3. Style guides are useless if you don't practice.

Inclusion and Diversity

  1. Inclusion and diversity level 0 is extremely easy and requires almost no work.
  2. If you need a quick name for a generic fictional character, consider using one from a culture or gender that you usually wouldn't. Even if you don't believe that representation in the media matters, you've surely got to concede that there's still a chance that it might, and that the cost of sometimes calling your imaginary computer programmers Julianna is zero.
  3. "They" is a great word for referring to an unspecified person of an unspecified gender.
  4. Alternatively you can also alternate between "he" and "she" and toss a coin to see who goes first.
  5. Don't be mean about the poor or homeless or uneducated. Southpark and It's Always Sunny in Philadelphia seem to be able to get away with it, but I don't exactly know how and I don't think you should trust yourself to walk their line without falling into a pit of problematicism.
  6. I have decided that I am comfortable with robust but essentially amiable blasphemy.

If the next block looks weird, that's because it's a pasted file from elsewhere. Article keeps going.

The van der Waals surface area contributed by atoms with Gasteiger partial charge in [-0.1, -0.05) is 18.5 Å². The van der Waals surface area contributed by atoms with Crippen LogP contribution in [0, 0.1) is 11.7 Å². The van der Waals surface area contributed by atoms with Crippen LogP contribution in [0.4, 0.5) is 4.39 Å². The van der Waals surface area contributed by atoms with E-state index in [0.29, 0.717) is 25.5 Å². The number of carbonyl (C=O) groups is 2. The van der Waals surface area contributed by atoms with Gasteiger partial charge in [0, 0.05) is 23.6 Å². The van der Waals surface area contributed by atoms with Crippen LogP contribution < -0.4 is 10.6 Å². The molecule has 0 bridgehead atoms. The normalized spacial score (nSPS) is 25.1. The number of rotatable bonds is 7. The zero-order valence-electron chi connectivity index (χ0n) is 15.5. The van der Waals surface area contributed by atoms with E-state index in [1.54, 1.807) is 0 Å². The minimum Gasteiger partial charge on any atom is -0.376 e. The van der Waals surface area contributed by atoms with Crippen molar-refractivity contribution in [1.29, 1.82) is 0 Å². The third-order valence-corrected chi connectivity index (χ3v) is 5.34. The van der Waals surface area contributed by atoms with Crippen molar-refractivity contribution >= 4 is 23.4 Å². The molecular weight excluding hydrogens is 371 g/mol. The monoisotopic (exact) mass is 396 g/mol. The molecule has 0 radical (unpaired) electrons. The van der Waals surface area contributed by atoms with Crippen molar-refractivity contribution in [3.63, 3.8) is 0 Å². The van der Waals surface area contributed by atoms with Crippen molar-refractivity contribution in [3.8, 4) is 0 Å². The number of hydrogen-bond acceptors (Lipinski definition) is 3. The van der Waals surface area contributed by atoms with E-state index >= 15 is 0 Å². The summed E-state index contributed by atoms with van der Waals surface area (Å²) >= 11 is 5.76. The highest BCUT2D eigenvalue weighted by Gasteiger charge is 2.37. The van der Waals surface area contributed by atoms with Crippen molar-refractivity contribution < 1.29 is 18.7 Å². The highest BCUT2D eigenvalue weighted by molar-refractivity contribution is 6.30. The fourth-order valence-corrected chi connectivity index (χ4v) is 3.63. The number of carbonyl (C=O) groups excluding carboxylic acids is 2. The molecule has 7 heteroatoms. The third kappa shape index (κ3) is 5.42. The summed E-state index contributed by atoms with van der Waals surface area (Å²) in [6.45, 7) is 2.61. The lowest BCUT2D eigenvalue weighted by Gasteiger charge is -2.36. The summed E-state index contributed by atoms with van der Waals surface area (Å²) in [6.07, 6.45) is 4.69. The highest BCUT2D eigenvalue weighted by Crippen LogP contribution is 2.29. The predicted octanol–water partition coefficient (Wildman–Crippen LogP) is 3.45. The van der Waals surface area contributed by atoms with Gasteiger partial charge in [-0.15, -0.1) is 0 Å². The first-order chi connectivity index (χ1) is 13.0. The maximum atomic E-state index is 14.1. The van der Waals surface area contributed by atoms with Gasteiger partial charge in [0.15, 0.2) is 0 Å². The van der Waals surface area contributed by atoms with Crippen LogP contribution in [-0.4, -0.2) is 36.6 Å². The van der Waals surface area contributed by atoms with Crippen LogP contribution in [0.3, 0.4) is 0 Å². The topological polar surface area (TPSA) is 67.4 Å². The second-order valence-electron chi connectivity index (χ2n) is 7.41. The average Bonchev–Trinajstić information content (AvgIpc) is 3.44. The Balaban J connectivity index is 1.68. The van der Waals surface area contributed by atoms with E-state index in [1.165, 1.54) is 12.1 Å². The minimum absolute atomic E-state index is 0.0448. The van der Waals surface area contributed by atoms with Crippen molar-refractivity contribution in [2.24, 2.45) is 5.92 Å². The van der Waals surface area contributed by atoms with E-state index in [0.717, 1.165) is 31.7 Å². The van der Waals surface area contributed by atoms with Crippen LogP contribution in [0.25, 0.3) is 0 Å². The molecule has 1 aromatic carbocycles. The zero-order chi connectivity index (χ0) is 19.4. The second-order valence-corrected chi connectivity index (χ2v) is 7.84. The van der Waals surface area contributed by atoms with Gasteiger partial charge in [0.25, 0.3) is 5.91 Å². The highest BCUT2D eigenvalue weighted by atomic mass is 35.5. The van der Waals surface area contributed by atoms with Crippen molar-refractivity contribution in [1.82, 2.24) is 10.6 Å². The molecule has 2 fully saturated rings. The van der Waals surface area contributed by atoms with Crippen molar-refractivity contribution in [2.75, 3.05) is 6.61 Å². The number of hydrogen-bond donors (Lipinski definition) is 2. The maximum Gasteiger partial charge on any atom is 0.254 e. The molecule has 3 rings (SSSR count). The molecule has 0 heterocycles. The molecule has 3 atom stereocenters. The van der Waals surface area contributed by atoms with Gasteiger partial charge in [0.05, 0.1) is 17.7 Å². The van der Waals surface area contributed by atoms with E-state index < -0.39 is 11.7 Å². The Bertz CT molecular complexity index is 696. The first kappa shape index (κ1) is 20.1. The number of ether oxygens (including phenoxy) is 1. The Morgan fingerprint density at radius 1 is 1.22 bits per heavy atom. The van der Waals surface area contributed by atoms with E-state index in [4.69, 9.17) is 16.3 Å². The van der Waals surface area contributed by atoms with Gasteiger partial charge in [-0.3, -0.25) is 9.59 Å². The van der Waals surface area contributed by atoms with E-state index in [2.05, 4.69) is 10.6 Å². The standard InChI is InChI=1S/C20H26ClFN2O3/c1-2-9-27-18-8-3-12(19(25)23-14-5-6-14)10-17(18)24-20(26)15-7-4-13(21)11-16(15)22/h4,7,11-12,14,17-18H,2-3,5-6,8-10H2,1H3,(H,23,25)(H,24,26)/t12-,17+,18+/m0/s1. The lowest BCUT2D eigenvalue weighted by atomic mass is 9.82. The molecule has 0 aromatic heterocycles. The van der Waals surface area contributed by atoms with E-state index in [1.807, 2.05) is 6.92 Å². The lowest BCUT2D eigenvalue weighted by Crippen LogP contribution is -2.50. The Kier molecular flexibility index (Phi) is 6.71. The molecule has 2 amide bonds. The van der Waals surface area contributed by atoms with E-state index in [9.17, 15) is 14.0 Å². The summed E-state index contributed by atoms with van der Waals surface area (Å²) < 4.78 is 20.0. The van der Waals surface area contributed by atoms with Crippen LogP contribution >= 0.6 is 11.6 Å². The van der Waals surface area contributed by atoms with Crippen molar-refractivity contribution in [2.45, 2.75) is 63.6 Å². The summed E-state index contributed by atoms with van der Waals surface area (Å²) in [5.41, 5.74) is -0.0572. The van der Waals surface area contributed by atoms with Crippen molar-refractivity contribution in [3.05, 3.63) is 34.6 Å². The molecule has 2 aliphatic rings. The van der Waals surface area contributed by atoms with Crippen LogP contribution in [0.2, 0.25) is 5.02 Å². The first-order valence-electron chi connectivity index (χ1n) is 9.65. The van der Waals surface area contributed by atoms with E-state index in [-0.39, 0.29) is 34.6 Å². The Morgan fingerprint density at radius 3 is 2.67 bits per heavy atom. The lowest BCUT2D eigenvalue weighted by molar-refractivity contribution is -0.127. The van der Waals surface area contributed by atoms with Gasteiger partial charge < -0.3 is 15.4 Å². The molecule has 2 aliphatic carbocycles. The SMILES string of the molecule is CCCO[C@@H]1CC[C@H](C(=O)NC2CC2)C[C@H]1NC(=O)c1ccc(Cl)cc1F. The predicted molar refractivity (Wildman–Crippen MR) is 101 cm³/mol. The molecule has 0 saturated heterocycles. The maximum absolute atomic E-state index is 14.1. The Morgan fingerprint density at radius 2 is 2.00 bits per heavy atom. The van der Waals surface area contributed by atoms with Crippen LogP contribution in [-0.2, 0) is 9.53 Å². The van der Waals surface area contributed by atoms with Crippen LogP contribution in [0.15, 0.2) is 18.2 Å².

Humor

  1. Don't let a joke get in the way of your point. You're not writing a standup routine, you're explaining your position on Brexit. I suspect that if you are in fact writing a standup routine then this principle applies double.
  2. If something sounds like the kind of joke or pseudo-joke you might see on an advert for car insurance, reconsider it.
  3. It's better to be clear than funny.
  4. It's entertaining to poke fun at the downsides and pomposities of capitalism without denying the fact that strengthened property rights appear to have been responsible for much of humanity's progress in the last century or two.

Metaphors

  1. Don't let a desire to be (or at least sound) literary get in the way of your point.